“The first kilometers were ballistic,” said Woods. “Everyone was attacking like crazy. In the team meeting, [DS] Juanma [Garate] told us to follow the very first attack and then after that wait until kilometer 16. Joe, myself and Hugh followed attacks in the first kilometer. Then we waited. At kilometer 16, I went all out – attacked, attacked, attacked for two kilometers straight but didn’t get away. And I was completely cracked.

    “I went back to the group, chilled for a little bit, tried to recover as much as possible and then as we approached the climb, I tried a few more attacks,” said Woods. “Still nothing went. We hit the climb, and I had one more match to burn, and I used it to get into what proved to be the decisive move.”

    With the gap tumbling on Albulapass, Woods attacked his breakaway companions – first as part of a leading trio and then in a solo bid for glory. For an exciting 16 kilometers, Woods pushed pedals alone at the front of the race.

    “I hoped I’d finish over the top first, but it was such a long climb that I knew it was a lofty goal,” said Woods. “I was going to throw everything at it and go down in a flame of glory trying. Once I got away and my gap was growing, I started thinking ‘Oh man. This is not great. Now I have to suffer. This is going to hurt a lot more than I thought.’ ”

    Woods was caught first by Pozzovivo (AG2R La Mondiale) and then the remnants of the yellow jersey group on a wet descent. He ultimately rounded out the top ten. The result belies his effort.

    “There’s a bit of frustration,” said Woods. “I got on the bus after the stage and just yelled. I was pissed that I couldn’t seal the deal. I was not good on the descent in the rain. At the same time, I haven’t had a ride like that, I haven’t tried to win like that, I put it all the line with 20 kilometers out, which I’ve never done before.

    “If the finish line was at the top of the mountain, I would have won,” said Woods. “It’s a disappointment that I still haven’t gotten that win at the WorldTour level, but at the same time, I’m still learning. It still builds confidence. I now have another card I can play in races.”

    STAGE SEVEN

    Joe Dombrowski climbed to third place in Sölden on the queen stage of Tour de Suisse. He was part of an elite selection on the leg-crushing climb in Austria and briefly led the race alongside Katusha pair Simon Spilak and Rein Taaramäe. Taaramäe was the first to fall off the pace. Dombrowski followed suit at kilometer eight. He was caught and eventually passed by Ion Izagirre (Bahrain Merida) on the uphill slog to the line.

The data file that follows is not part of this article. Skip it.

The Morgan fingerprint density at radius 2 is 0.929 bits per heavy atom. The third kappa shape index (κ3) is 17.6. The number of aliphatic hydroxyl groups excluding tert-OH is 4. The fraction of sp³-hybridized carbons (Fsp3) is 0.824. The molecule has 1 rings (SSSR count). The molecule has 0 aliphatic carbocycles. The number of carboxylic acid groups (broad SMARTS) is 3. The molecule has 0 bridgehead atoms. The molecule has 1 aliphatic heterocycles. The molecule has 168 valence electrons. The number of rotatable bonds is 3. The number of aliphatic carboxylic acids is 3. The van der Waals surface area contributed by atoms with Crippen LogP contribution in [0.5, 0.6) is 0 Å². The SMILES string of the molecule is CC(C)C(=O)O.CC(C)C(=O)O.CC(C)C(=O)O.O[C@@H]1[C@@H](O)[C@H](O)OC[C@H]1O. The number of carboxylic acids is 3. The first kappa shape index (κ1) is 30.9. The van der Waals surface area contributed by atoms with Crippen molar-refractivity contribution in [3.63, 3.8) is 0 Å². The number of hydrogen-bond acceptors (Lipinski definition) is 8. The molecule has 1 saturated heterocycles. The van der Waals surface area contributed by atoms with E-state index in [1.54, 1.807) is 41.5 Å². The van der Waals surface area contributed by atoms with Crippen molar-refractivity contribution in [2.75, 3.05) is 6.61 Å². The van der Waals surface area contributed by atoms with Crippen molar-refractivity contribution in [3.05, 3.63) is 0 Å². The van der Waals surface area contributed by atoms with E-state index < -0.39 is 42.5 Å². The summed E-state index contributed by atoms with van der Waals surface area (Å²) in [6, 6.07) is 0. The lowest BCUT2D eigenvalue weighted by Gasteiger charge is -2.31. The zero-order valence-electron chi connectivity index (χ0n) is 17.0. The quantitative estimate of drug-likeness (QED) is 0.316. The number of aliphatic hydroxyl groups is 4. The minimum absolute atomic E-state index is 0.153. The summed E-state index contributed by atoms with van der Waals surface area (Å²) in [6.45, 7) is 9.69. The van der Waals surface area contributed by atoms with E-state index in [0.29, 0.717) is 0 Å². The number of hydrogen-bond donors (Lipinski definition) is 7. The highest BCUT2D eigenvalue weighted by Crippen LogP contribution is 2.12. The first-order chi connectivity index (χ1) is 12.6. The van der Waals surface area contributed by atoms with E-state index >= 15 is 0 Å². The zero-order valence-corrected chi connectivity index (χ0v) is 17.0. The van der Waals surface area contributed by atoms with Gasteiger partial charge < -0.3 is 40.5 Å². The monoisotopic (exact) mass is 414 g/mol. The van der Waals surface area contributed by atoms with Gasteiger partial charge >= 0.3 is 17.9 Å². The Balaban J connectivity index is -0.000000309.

“I was close to staying with Spilak until he put me in the red,” said Dombrowski. “After that, I couldn’t recover. I had a rough spring this year with some injuries and missing some races. It’s good to be back at a good level.”

    STAGE EIGHT

    Six of the seven #GreenArgyle starters for the penultimate stage of Tour de Suisse climbed onto the Tacx Neos ahead of the start of the 100-kilometer circuit race in Schaffhausen. Cannondale-Drapac expected a fast start and non-stop action. Heavy legs upended expectations. The start was relatively calm with a five rider move dominating the early action. It was gruppo compatto before the last eight-kilometer lap. Peter Sagan (Bora-Hansgrohe) won the sprint. Paddy Bevin finished in 24th place, on the same time as Sagan.

    “It was faster than we thought it would be,” said Bevin. “But it wasn’t the start that was fast, it was the finish. I think the mountains took a toll on everyone, so they were happy to let a small break slip off the front and stay away.”

    STAGE NINE

    All eyes were on Ryan Mullen and American time trial champion Taylor Phinney for the final stage time trial. Mullen, again an early starter, briefly had the fastest time, 38:29, until Rohan Dennis (BMC) set a new standard nearly two minutes quicker. Dennis ultimately took the stage win. Paddy Bevin posted the best time for Cannondale-Drapac, 1:04 slower than Dennis, good for tenth place.

    “I had a poor spring where I got sick, and it’s been a rebuild since then,” said Bevin. “I’m happy that I’m in a position to show what I can do. It’s been a long process with lots of ups and downs, but I think everyone at this level – it’s just so hard. You have to be so on top of everything to be in picture, in the frame. I’ve worked really hard to be here.”